Prism Solar: Breaking the glass ceiling

Prism Solar has been a technology innovator in the solar and holographic fields since 2005. As the company approaches its 10th anniversary, it does so with the goal of making all glass parts on buildings solar powered.

Prism focuses on bifacial products where we it sees up to 40 per cent more...

Jerry Hughes, Prism Solar’s director of sales and marketing, says that the company’s highly efficient bifacial N-type silicon solar cells with an unprecedented near equal backside efficiency (96%) are ideally positioned for the next generation of building construction, when all glass is capable of producing solar energy and is designed into original design specs.

Prism focuses on bifacial products where we it sees up to 40 per cent more energy than can be produced than compared with the front face of monfacial products. Its modules use highly efficient bifacial solar cells and are available in two designs -- modules fully populated with bifacial cells, and enhanced bifacial modules with Prism's patented holographic optical technology.

Q: Your products are manufactured in the United States. Does this provide any advantage?

A: With a module manufacturing facility in Highland, New York, (90 minutes from New York City) and a holographic film manufacturing and research facility in Tucson, Arizona, we are uniquely positioned to work in close partnership with manufacturers across North America and around the world.

Q: How are your current technologies/modules being accepted by the marketplace?

A: Acceptance was slow at the outset since bifacial modules have typically been 2 to 3 times the cost of monfacial modules and their backside only had 60 per cent of the STC power of the front side. However, as our technology has matured, we are now less than two times the cost and our backside power averages 95 per cent of the front side. So the economics have changed in our favor for many of our applications.

Q: What application has been most suited for your product line?

A: Bifacial modules have historically been used for attractive-architectural installations. We now see that bifacial is becoming the industry standard for white rooftops due to significant energy gains from the bifacility.

Q: What secondary or niche markets are you pursuing down the road?

A: After the reflective rooftop market, the best application of our product is carports or overhead structures and BIPV. Our glass/glass package can be glazed as any other glass product for complete watertight seal and dual layer of tempered glass qualifies it for safety glass applications.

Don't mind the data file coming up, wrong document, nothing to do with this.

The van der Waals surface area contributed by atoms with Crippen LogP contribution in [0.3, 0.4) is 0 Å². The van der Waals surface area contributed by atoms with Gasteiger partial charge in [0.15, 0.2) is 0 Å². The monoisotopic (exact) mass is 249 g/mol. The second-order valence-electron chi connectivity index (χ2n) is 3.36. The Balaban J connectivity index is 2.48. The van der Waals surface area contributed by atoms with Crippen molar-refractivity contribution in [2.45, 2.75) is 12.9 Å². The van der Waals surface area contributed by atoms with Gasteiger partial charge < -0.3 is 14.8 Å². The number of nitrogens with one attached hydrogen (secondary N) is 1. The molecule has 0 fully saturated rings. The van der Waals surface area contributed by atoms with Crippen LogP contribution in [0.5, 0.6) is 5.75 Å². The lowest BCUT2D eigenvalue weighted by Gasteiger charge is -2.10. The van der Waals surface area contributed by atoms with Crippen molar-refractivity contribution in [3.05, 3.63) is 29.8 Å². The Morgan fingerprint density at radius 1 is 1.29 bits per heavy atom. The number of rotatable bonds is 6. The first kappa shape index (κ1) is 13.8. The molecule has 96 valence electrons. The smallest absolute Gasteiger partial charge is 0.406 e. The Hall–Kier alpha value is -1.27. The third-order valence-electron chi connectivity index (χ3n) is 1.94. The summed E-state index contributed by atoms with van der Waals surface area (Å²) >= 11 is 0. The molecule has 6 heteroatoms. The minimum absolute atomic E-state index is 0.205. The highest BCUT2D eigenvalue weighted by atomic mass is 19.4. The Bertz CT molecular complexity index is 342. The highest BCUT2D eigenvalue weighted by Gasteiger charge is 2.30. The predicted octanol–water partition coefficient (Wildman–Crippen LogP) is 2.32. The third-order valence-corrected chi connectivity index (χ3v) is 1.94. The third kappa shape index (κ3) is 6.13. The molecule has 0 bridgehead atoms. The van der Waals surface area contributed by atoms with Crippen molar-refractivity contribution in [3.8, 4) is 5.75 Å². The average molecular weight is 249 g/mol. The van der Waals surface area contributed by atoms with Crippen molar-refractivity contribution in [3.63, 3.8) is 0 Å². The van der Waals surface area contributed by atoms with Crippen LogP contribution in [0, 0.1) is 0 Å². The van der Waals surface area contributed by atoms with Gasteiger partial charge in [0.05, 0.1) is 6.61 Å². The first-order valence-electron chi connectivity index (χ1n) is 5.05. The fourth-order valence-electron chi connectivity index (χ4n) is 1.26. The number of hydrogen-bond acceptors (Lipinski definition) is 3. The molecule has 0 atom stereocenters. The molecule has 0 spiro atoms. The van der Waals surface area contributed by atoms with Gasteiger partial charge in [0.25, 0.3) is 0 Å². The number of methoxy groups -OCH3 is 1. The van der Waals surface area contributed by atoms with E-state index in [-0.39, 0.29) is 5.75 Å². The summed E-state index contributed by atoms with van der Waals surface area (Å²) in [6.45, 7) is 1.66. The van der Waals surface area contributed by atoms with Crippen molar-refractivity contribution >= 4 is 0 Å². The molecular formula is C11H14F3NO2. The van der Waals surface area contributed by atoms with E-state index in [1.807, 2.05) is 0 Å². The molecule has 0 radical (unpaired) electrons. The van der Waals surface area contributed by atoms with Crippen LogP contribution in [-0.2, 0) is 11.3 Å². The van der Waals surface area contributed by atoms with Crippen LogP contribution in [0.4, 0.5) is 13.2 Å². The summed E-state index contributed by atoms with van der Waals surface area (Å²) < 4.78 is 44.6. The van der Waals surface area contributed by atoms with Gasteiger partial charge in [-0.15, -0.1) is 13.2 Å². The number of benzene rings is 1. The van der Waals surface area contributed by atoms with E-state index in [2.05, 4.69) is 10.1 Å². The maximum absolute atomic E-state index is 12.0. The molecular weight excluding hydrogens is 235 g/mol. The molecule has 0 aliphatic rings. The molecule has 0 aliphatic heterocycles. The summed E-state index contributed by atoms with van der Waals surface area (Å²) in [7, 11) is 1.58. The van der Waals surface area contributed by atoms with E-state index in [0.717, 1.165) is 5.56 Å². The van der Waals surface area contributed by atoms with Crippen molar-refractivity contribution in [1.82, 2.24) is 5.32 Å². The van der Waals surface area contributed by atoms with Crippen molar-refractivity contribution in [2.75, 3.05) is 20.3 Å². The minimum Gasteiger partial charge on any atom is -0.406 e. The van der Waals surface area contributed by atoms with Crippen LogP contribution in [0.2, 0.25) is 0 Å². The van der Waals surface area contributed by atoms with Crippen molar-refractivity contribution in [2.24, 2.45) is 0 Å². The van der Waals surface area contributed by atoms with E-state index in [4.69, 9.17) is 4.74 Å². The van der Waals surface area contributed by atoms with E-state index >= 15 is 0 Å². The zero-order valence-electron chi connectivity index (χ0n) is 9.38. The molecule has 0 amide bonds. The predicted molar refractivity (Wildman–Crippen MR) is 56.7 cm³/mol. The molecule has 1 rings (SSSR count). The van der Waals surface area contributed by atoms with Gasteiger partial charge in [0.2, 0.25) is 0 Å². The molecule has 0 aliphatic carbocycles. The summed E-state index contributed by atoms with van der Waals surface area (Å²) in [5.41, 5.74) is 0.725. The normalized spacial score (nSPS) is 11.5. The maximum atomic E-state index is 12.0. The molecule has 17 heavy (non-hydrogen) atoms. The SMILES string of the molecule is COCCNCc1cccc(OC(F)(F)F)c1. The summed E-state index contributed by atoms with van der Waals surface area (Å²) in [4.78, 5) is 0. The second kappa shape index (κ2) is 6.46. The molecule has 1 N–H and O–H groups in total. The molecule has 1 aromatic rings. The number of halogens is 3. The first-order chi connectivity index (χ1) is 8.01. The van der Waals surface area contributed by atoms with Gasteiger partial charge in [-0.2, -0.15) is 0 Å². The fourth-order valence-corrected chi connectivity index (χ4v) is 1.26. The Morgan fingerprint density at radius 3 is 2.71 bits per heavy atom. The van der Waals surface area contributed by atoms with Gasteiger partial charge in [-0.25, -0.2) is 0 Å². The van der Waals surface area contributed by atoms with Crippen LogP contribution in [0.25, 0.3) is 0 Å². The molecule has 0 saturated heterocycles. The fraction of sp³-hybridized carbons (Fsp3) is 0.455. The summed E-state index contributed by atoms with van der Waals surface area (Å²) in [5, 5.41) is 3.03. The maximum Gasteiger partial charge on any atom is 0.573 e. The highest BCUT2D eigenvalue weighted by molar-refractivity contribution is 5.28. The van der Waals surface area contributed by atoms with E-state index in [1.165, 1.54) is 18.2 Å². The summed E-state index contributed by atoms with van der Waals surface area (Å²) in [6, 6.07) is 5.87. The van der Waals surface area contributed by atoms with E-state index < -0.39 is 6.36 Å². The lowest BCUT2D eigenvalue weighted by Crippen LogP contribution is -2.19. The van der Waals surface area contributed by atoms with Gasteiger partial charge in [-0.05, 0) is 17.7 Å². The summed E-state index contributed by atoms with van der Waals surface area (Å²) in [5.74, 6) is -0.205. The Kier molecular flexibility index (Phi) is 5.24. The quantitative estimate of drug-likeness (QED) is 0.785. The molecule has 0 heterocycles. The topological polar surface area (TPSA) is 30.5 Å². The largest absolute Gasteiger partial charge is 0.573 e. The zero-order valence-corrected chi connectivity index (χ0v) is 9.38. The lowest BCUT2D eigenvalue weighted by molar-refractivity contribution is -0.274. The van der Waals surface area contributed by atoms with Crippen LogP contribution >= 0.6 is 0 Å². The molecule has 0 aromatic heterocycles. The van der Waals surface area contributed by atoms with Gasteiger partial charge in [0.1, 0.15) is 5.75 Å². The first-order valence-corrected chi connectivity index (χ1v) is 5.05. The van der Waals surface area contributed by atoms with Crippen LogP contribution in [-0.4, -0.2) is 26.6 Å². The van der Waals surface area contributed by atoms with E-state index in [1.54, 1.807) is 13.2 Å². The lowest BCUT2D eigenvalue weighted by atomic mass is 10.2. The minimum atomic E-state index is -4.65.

All exterior glass components on buildings should eventually be solar. Buildings are almost all glass from floor to ceiling, and the spandrel is the next step to turn into solar on buildings. Obviously white reflective roofs are ideal for bifacial, but that can still be done as an add-on, so that’s not really a new market.

Q: What factor is crucial to boost deployment of your product line?

A: Solar has typically been sold as an add-on after the building is designed and/or built. We see solar being integrated into the building designs and the property of architects, glazers and roofers in addition to the solar installers. Anywhere glass is currently used will be a potential for solar modules, enabling the next wave of growth for our industry.

Q: Technology innovation occurs at a rapid rate in the solar sector. What measures are you taking as a company to make sure that your technology is not leapfrogged?

A: Considering that we are one of those leapfrog technologies, we are working with like minded companies to rapidly open new markets for integrated PV around the globe.

Q: What gives your firm a competitive advantage?

A: We sell improved system-cost (i.e. kWh/Wp) while many still rely on $/Wstc as their measure for selecting modules. We have developed an industry leading simulation programme for documenting the additional energy from bifacial modules. Training the customers, installers and financiers remains a challenge. Introducing solar bifacial glass modules into the architect design market so that its included in up front designs can be long slow process. Eventually solar will be there, so we want to be on that front end.

Q: Where is Prism Solar’s niche in the industry today?

A: Right now we are predominantly residential and landing good looking small commercial projects between 5 and 50 Kw. In the next two years we believe the white roof and bifacial solar markets are going to be synonymous because we collect so much external energy from the white roof.

Most new technologies start as “add-ons” then become designed into mainstream products. Solar is in the add-on stage, but eventually it will be integrated into most building designs. That can be a long process, but eventually, all-glass modules will become a standard building component.